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King County Executive
Dow Constantine

Community comes together to celebrate legacy of Dr. Martin Luther King Jr.


More than 750 people packed the 5th Avenue Theatre in Seattle today to honor Dr. Martin Luther King Jr. and to recognize “we are the ones we have been waiting for,” the theme of King County’s 24th annual Dr. Martin Luther King Jr. celebration.


More than 750 people packed the 5th Avenue Theatre in Seattle today to honor Dr. Martin Luther King Jr. and to recognize "we are the ones we have been waiting for," the theme of King County's 24th annual Dr. Martin Luther King Jr. celebration.

I feel pride when I see King County government employees hard at work every day to achieve Dr. King's goal of a fair and just America," said County Executive Dow Constantine. "Many of the county government employees who serve residents have completed Equity and Social Justice training to ensure they uphold Dr. King's values and remove barriers that limit anyone's ability to fulfill their full potential."

"This year's theme was derived from a poem urging participation in the effort to end Apartheid in South Africa," said Metropolitan King County Council Chair Larry Gossett. "Those powerful words, 'We are the ones we have been waiting for,' recognizes our individual and collective responsibility to continue Dr. King's work to make this one nation with equity and justice for all and calls on us to not remain silent in the battle to eliminate inequities in King County and throughout America."

The celebration's keynote speaker, Dr. Camara Phyllis Jones from the Centers for Disease Control and Prevention, used the allegory of a gardener using two flower boxes, one with rich, fertile soil and one with poor, rocky soil to discuss the insidious and harmful impacts of racism on the well-being and health of the nation. She urged the audience to work on creating deeper levels of conversation and action, both as individuals, and as members of institutions, so that every child in King County and around the nation can develop to his or her full potential.

"Let us not speak about MY children versus YOUR children, for these are all OUR children," said Dr. Jones. "We need to cherish and support ALL of our children, for they are the only part of the future we can touch."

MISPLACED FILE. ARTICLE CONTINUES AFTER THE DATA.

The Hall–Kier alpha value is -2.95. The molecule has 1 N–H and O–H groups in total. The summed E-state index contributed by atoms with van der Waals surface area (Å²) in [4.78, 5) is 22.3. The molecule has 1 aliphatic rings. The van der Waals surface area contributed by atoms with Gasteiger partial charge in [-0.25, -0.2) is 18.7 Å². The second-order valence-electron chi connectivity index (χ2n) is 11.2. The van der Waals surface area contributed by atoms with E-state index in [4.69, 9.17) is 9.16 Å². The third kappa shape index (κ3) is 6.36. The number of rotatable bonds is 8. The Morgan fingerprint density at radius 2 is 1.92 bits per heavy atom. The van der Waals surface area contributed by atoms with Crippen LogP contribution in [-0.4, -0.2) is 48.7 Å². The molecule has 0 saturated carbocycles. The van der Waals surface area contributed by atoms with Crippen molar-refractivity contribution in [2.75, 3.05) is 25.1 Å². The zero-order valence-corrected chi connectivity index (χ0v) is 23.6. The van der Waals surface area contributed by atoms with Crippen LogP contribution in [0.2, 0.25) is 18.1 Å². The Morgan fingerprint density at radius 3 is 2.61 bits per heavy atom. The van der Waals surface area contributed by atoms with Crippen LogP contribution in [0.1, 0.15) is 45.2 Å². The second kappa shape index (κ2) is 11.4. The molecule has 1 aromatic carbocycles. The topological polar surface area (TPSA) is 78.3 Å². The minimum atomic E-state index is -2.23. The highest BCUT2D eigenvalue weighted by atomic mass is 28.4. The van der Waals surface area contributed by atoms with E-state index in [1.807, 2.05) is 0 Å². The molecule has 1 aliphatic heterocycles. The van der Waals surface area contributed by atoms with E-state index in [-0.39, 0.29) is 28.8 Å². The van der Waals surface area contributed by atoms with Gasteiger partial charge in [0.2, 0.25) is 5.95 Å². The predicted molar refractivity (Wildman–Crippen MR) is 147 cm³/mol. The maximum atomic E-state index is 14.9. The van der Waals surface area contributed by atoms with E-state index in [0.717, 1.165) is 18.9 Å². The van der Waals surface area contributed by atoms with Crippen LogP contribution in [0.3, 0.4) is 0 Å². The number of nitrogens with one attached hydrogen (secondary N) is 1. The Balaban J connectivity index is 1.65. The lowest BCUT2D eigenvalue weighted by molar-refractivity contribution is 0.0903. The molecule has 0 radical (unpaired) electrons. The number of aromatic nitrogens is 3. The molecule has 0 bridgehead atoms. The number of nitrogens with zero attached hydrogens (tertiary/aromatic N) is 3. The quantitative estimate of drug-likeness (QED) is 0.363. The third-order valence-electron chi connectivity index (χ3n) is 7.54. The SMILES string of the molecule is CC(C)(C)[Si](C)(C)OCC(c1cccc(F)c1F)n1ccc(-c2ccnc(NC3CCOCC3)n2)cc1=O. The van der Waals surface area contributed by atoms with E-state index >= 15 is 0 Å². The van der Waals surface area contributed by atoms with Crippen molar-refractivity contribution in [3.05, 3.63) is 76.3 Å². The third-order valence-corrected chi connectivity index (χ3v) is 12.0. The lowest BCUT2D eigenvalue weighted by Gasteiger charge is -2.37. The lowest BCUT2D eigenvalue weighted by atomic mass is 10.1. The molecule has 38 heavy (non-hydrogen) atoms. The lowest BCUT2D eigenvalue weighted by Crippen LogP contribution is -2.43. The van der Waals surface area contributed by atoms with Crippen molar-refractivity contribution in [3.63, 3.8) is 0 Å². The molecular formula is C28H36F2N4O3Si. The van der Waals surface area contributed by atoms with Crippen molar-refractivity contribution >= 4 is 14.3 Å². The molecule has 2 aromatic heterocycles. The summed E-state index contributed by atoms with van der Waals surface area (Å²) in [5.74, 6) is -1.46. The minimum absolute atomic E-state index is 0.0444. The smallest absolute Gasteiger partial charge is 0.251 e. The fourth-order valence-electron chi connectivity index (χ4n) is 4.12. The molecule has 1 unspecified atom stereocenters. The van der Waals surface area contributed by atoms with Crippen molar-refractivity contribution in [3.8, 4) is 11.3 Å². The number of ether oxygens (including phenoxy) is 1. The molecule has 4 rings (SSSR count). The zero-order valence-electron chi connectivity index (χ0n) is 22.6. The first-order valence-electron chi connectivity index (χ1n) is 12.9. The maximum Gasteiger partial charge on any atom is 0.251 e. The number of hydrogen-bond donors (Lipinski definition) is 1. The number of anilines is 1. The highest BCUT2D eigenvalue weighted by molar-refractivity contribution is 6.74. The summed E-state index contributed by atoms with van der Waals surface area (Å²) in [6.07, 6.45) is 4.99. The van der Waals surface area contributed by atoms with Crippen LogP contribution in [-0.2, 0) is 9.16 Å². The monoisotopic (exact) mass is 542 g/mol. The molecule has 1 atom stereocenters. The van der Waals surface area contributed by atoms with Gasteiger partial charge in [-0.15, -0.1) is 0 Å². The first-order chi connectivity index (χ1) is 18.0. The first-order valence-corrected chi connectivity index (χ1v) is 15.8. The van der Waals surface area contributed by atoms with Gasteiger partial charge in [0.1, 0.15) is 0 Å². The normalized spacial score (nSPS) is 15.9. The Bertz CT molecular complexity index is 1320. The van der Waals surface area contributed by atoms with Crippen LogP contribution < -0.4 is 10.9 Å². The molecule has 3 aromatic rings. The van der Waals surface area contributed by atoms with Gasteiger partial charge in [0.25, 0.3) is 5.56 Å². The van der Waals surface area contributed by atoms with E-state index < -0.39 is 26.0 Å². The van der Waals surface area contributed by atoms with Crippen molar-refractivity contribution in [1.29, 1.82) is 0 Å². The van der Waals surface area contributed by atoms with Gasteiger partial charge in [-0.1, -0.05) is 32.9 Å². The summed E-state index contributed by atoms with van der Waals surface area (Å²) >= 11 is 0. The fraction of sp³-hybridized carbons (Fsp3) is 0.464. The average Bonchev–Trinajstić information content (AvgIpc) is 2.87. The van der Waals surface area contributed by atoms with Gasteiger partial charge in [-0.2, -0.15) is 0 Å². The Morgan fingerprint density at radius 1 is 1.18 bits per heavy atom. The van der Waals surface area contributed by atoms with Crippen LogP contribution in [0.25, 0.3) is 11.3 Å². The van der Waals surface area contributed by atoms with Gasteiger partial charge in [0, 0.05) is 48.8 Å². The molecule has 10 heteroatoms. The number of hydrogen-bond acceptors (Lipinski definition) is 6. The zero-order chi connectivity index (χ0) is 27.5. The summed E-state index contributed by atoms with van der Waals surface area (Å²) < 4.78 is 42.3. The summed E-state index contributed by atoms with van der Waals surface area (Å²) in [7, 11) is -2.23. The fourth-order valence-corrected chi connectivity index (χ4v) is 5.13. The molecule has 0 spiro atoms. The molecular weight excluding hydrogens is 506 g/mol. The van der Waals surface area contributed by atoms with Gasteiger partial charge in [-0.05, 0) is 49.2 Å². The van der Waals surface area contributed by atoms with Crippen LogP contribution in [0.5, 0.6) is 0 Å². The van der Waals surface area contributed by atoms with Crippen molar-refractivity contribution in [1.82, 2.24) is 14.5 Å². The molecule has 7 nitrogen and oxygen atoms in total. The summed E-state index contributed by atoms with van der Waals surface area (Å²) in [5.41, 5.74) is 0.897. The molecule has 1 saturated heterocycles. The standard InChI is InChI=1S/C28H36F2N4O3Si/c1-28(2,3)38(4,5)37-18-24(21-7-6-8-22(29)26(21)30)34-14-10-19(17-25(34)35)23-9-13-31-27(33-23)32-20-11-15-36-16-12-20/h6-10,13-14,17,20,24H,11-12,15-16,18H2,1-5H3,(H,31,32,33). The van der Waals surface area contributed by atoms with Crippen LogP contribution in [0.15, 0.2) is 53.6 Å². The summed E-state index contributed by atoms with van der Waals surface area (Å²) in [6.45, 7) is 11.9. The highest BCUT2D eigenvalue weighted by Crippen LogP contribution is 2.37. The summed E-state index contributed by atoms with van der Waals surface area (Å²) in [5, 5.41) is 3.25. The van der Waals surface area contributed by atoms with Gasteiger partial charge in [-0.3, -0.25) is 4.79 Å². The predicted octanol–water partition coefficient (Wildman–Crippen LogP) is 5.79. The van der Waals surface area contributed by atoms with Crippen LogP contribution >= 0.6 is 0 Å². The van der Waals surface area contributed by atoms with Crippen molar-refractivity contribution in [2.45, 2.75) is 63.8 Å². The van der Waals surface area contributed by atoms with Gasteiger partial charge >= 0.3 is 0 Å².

Pictures from the event can be found on the county's Flickr site.

Another highlight of the celebration was recognition of the winners of the county's annual Dr. King essay contest, sponsored by the King County Civil Rights Commission. This contest asked eighth graders throughout King County to reflect on the theme of "We are the ones we have been waiting for." The students selected were:

First place: Kayla Dawson, Cedar Hills Middle School, Covington,

Second place: Eleanor French, Lake Washington Girls Middle School, Seattle, and

Third Place: Gabrielle Russell, St. Therese School, Seattle.

Copies of the winning essays are available on the Commission's website at

For the fourth year, veteran arts manager and media personality Vivian Phillips hosted the event. Entertainment for the celebration was a mix of music and the spoken word directed by Storme Webber and including recording artist Eduardo Mendonça, percussionist Denny Stern, Slwan Logman and Hamda Yusuf of the Chief Sealth International High School Poetry Club and poets Nikki Nojima Louis, Chad Goller-Sojourner and Dakota.

This event will be televised on King County Television, seen on Comcast and Broadstripe Cable Channel 22, on the following dates:

Thursday, Jan. 13

8 p.m.

Friday, Jan. 14

3 p.m. & 7 p.m.

Saturday, Jan. 15

10 a.m. & 6 p.m.

Sunday, Jan. 16

9 p.m.

Monday, Jan. 17

9:30 a.m. & 7 p.m.

Other playback times will be listed on the online schedule at

For more information about the celebration, contact Bailey de Iongh at 206-296-7652 or e-mail

King County Executive
Dow Constantine
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